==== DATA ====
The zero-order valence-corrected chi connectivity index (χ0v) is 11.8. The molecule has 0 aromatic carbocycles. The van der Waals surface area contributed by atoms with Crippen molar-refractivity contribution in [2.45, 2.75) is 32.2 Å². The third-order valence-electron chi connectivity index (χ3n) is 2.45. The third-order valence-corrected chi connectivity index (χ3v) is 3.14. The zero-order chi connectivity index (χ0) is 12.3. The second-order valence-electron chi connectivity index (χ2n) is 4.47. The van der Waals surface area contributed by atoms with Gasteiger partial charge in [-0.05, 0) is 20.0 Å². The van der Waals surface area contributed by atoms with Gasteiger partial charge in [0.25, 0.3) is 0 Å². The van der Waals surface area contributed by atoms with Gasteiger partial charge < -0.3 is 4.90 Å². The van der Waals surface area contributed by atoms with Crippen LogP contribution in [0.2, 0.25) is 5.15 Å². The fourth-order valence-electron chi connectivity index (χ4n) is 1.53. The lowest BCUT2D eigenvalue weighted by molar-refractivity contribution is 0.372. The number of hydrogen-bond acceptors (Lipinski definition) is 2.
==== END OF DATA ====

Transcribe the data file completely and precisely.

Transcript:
The zero-order valence-corrected chi connectivity index (χ0v) is 11.8. The molecule has 0 aromatic carbocycles. The van der Waals surface area contributed by atoms with Crippen molar-refractivity contribution in [2.45, 2.75) is 32.2 Å². The third-order valence-electron chi connectivity index (χ3n) is 2.45. The third-order valence-corrected chi connectivity index (χ3v) is 3.14. The zero-order chi connectivity index (χ0) is 12.3. The second-order valence-electron chi connectivity index (χ2n) is 4.47. The van der Waals surface area contributed by atoms with Gasteiger partial charge in [-0.05, 0) is 20.0 Å². The van der Waals surface area contributed by atoms with Gasteiger partial charge in [0.25, 0.3) is 0 Å². The van der Waals surface area contributed by atoms with Gasteiger partial charge < -0.3 is 4.90 Å². The van der Waals surface area contributed by atoms with Crippen LogP contribution in [0.2, 0.25) is 5.15 Å². The fourth-order valence-electron chi connectivity index (χ4n) is 1.53. The lowest BCUT2D eigenvalue weighted by molar-refractivity contribution is 0.372. The number of hydrogen-bond acceptors (Lipinski definition) is 2.